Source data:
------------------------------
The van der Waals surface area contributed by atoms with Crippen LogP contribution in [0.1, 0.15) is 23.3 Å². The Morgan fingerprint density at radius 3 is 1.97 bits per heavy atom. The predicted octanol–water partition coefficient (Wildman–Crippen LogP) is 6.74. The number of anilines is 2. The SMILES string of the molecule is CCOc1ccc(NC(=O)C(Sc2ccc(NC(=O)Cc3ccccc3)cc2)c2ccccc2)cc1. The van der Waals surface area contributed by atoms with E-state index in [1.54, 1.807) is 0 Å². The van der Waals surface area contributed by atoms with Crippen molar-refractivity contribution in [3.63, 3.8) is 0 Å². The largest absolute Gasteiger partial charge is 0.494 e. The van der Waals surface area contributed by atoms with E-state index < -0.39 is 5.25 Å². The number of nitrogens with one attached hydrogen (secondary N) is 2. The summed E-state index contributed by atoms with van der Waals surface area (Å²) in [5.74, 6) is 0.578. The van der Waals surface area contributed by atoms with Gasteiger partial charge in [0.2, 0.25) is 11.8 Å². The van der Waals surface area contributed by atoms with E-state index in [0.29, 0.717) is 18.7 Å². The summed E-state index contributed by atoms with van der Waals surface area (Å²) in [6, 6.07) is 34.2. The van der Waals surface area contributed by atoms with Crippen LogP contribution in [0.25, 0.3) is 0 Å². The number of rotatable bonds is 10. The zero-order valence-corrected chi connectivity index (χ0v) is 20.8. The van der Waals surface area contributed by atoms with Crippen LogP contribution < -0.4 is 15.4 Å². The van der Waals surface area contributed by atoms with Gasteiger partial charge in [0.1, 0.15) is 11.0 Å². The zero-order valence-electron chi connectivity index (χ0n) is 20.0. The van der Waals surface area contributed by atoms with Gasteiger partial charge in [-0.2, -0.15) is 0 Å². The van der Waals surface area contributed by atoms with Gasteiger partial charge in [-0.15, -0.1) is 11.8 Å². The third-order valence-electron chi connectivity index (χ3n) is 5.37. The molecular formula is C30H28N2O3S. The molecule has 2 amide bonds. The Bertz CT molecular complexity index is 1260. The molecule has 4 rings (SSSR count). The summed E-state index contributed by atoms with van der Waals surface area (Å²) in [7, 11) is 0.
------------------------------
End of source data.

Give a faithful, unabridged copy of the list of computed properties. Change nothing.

The van der Waals surface area contributed by atoms with Crippen LogP contribution in [0.1, 0.15) is 23.3 Å². The Morgan fingerprint density at radius 3 is 1.97 bits per heavy atom. The predicted octanol–water partition coefficient (Wildman–Crippen LogP) is 6.74. The number of anilines is 2. The SMILES string of the molecule is CCOc1ccc(NC(=O)C(Sc2ccc(NC(=O)Cc3ccccc3)cc2)c2ccccc2)cc1. The van der Waals surface area contributed by atoms with E-state index in [1.54, 1.807) is 0 Å². The van der Waals surface area contributed by atoms with Crippen molar-refractivity contribution in [3.63, 3.8) is 0 Å². The largest absolute Gasteiger partial charge is 0.494 e. The van der Waals surface area contributed by atoms with E-state index < -0.39 is 5.25 Å². The number of nitrogens with one attached hydrogen (secondary N) is 2. The summed E-state index contributed by atoms with van der Waals surface area (Å²) in [5.74, 6) is 0.578. The van der Waals surface area contributed by atoms with Gasteiger partial charge in [0.2, 0.25) is 11.8 Å². The van der Waals surface area contributed by atoms with E-state index in [0.29, 0.717) is 18.7 Å². The summed E-state index contributed by atoms with van der Waals surface area (Å²) in [6, 6.07) is 34.2. The van der Waals surface area contributed by atoms with Crippen LogP contribution in [0.25, 0.3) is 0 Å². The number of rotatable bonds is 10. The zero-order valence-corrected chi connectivity index (χ0v) is 20.8. The van der Waals surface area contributed by atoms with Crippen LogP contribution < -0.4 is 15.4 Å². The van der Waals surface area contributed by atoms with Gasteiger partial charge in [0.1, 0.15) is 11.0 Å². The zero-order valence-electron chi connectivity index (χ0n) is 20.0. The van der Waals surface area contributed by atoms with Gasteiger partial charge in [-0.2, -0.15) is 0 Å². The van der Waals surface area contributed by atoms with Gasteiger partial charge in [-0.15, -0.1) is 11.8 Å². The third-order valence-electron chi connectivity index (χ3n) is 5.37. The molecular formula is C30H28N2O3S. The molecule has 2 amide bonds. The Bertz CT molecular complexity index is 1260. The molecule has 4 rings (SSSR count). The summed E-state index contributed by atoms with van der Waals surface area (Å²) in [7, 11) is 0.